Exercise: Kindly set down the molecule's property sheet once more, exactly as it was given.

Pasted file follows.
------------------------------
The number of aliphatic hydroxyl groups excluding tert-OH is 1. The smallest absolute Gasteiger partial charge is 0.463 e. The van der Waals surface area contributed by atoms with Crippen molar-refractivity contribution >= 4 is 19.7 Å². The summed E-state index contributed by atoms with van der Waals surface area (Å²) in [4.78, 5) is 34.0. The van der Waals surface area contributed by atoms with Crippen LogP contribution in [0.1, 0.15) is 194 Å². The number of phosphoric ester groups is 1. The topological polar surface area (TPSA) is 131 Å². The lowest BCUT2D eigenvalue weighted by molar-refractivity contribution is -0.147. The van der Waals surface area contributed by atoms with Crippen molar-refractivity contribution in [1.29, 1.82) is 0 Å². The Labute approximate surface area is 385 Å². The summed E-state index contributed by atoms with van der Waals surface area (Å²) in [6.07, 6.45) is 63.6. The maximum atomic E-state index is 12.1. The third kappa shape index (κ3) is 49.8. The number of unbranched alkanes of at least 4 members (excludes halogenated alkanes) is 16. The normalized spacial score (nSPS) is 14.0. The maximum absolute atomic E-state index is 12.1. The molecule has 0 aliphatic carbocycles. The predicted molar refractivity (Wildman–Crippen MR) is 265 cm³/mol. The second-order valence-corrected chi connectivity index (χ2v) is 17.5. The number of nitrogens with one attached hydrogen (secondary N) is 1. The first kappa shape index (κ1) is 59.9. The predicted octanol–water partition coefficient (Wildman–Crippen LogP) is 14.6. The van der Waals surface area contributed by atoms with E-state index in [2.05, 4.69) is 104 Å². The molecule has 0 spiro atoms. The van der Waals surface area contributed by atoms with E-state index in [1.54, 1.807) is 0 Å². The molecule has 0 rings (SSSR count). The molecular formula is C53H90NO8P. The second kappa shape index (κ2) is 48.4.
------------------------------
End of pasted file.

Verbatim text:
The number of aliphatic hydroxyl groups excluding tert-OH is 1. The smallest absolute Gasteiger partial charge is 0.463 e. The van der Waals surface area contributed by atoms with Crippen molar-refractivity contribution >= 4 is 19.7 Å². The summed E-state index contributed by atoms with van der Waals surface area (Å²) in [4.78, 5) is 34.0. The van der Waals surface area contributed by atoms with Crippen LogP contribution in [0.1, 0.15) is 194 Å². The number of phosphoric ester groups is 1. The topological polar surface area (TPSA) is 131 Å². The lowest BCUT2D eigenvalue weighted by molar-refractivity contribution is -0.147. The van der Waals surface area contributed by atoms with Crippen molar-refractivity contribution in [1.29, 1.82) is 0 Å². The Labute approximate surface area is 385 Å². The summed E-state index contributed by atoms with van der Waals surface area (Å²) in [6.07, 6.45) is 63.6. The maximum atomic E-state index is 12.1. The third kappa shape index (κ3) is 49.8. The number of unbranched alkanes of at least 4 members (excludes halogenated alkanes) is 16. The normalized spacial score (nSPS) is 14.0. The maximum absolute atomic E-state index is 12.1. The molecule has 0 aliphatic carbocycles. The predicted molar refractivity (Wildman–Crippen MR) is 265 cm³/mol. The second-order valence-corrected chi connectivity index (χ2v) is 17.5. The number of nitrogens with one attached hydrogen (secondary N) is 1. The first kappa shape index (κ1) is 59.9. The predicted octanol–water partition coefficient (Wildman–Crippen LogP) is 14.6. The van der Waals surface area contributed by atoms with E-state index in [2.05, 4.69) is 104 Å². The molecule has 0 spiro atoms. The van der Waals surface area contributed by atoms with E-state index in [1.54, 1.807) is 0 Å². The molecule has 0 rings (SSSR count). The molecular formula is C53H90NO8P. The second kappa shape index (κ2) is 48.4.